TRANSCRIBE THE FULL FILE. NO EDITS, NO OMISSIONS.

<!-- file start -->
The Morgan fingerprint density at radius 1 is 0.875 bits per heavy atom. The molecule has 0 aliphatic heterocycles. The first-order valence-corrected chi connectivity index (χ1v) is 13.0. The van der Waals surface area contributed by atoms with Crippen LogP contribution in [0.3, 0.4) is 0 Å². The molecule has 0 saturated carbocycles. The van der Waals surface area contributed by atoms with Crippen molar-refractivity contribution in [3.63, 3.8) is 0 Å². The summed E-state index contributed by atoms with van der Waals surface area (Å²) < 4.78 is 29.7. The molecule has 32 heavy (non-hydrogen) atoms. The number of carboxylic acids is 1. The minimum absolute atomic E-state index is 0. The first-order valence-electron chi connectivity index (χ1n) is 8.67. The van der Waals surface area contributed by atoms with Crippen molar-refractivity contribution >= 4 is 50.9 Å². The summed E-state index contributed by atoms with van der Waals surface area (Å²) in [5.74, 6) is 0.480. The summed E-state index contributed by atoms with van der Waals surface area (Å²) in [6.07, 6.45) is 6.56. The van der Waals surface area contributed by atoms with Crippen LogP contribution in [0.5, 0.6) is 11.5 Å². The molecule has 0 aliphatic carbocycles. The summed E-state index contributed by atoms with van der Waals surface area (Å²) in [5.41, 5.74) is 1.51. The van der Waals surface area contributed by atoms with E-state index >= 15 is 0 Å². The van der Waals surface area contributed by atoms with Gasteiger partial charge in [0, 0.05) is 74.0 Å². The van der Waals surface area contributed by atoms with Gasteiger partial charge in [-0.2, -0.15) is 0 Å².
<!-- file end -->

The Morgan fingerprint density at radius 1 is 0.875 bits per heavy atom. The molecule has 0 aliphatic heterocycles. The first-order valence-corrected chi connectivity index (χ1v) is 13.0. The van der Waals surface area contributed by atoms with Crippen LogP contribution in [0.3, 0.4) is 0 Å². The molecule has 0 saturated carbocycles. The van der Waals surface area contributed by atoms with Crippen molar-refractivity contribution in [3.63, 3.8) is 0 Å². The summed E-state index contributed by atoms with van der Waals surface area (Å²) < 4.78 is 29.7. The molecule has 32 heavy (non-hydrogen) atoms. The number of carboxylic acids is 1. The minimum absolute atomic E-state index is 0. The first-order valence-electron chi connectivity index (χ1n) is 8.67. The van der Waals surface area contributed by atoms with Crippen molar-refractivity contribution >= 4 is 50.9 Å². The summed E-state index contributed by atoms with van der Waals surface area (Å²) in [5.74, 6) is 0.480. The summed E-state index contributed by atoms with van der Waals surface area (Å²) in [6.07, 6.45) is 6.56. The van der Waals surface area contributed by atoms with Crippen LogP contribution in [0.5, 0.6) is 11.5 Å². The molecule has 0 aliphatic carbocycles. The summed E-state index contributed by atoms with van der Waals surface area (Å²) in [5.41, 5.74) is 1.51. The van der Waals surface area contributed by atoms with E-state index >= 15 is 0 Å². The van der Waals surface area contributed by atoms with Gasteiger partial charge in [0, 0.05) is 74.0 Å². The van der Waals surface area contributed by atoms with Gasteiger partial charge in [-0.2, -0.15) is 0 Å².